. & M. W. battles. K. & M. W. Suffolk, Va. 2 Petersburg, Va., June 30, 1864 26 Fort Wagner, S. C. 4 Petersburg Mine, Va. 7 Chester Station, Va. 14 Petersburg Trenches, Va. 18 Walthall Junction, Va. 12 Dutch Gap, Va., August 13, 1864 8 Bermuda Hundred, Va. 2 Chaffin's Farm, Va. 6 Cold Harbor, Va. 19 Fort Fisher, N. C. Including those killed by the explosion of the magazine, the day after the fort was captured39 Present, also, at Edenton Road; Carrsville; Blackwater; Zuni; Nansemond; South Anna; Drewry's Bluff; Darbytown Road; Wilmington. notes.--Organized at Troy, N. Y., and mustered in by companies during September and October, 1862, the men coming from Rensselaer and Washington counties. The regiment was actively engaged in the defence of Suffolk, Va., April, 1863, where it served in Foster's Brigade, Corcoran's Division. In the following summer it participated in the operations about Charleston Harbor, and in May, 1864, it moved with the Army of the J
ly retired beyond the river. Lieutenant-Colonel Onderdonk, now in a cool and soldierly manner, proceeded to take measures to learn the enemy's position and forces as nearly as possible, a most difficult matter, as the opposite bank of the Blackwater River, where the enemy held position, was densely wooded. He sent a messenger back to report that we had found the enemy, deployed flankers and placed advanceguards, and ordered a private from squadron A, to advance and reconnoitre the position odge the footing was made sufficiently strong to enable the force to cros<*>, but the enemy had gained their point, and were now temporarily beyond our reach. Learning from a negro that at Joiner's Ford, on the Blackwater, a short distance below Zuni, a picket-guard of rebels was stationed, by order of Col. Dodge, Major Wheelan dashed forward to that point and succeeded in surprising the party, capturing five of the partisan rangers from Georgia, under arms, and dispersing the rest, who escape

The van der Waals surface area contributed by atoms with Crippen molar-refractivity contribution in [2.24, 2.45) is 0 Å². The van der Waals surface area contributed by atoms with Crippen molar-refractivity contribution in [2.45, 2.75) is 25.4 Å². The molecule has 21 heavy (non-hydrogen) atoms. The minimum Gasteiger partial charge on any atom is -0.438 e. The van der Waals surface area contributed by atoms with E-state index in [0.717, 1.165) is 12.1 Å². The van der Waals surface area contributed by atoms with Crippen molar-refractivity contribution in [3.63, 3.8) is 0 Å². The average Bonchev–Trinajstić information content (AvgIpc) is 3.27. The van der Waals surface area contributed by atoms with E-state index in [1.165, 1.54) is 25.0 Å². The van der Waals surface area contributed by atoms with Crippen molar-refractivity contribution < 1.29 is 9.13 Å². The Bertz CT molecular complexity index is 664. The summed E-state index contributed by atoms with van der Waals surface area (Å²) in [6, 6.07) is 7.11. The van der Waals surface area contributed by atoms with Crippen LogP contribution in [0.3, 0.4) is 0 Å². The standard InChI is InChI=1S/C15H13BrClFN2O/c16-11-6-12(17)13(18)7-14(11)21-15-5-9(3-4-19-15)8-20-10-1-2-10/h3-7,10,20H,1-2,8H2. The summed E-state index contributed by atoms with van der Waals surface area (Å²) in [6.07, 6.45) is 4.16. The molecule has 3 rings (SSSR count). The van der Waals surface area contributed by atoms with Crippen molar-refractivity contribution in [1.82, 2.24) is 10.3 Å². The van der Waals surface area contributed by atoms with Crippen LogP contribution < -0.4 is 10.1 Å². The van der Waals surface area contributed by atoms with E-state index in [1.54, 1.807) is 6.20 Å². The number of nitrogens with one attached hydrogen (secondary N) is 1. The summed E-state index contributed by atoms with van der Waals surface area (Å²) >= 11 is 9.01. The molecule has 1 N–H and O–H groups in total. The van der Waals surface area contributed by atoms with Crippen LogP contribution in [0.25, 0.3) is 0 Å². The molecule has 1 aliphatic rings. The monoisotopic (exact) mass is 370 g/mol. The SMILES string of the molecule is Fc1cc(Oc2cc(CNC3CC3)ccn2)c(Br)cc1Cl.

Doc. 71.-fight at Zuni, Va. Suffolk, Va., December 13, 1862. On Thursday noon last, a column under the command of Brigadier-General Ferry, left here for the purpose of engaging the attention of the enemy at the Blackwater. The column consisted of cavalry, artillery, and eight regiments of infantry. A pontoon-train, made of old canal-boats, taken from the canal which runs through the Dismal Swamp, was also attached to the expedition. The column proceeded on the South-Quay road, a canister was opened upon the rebels, which soon drove them from the bank, and, the firing still continuing, they retreated and fell back out of rangel to the thick woods and undergrowth beyond. While the firing was going on, our pickets opposite Zuni, about a mile and a half up the river, reported that the enemy were attempting to cross at the railroad bridge, and that the Union pickets had been fired upon by both infantry and artillery, who were assembling at that point in large numbers, evid
of Capt. Wright's. The enemy's shell fell thick and fast in our immediate vicinity, but our boys stood manfully to their guns, and gave the vandals as much and as good as they sent. At daylight the artillery duel ceased, and the fight was then maintained with musketry for about one hour, when the enemy ceased firing and fell back. We held our position, but the enemy not advancing and showing no disposition to renew the fight, General Pryor retired to Carrsville, eight miles from the Blackwater River, where he remained undisturbed at last accounts. The following are all the casualties that we have been able to obtain: There were four killed in the Fifth Virginia regiment. Among the number is Colonel Poage, of Pulaski County, a gallant officer who distinguished himself in the Western Virginia campaign, under Gen. Floyd. Col. P. was struck in the thigh by a fragment of shell, which severed the main artery, and he bled to death in a few minutes. Capt. Dobbins, of the Twenty-s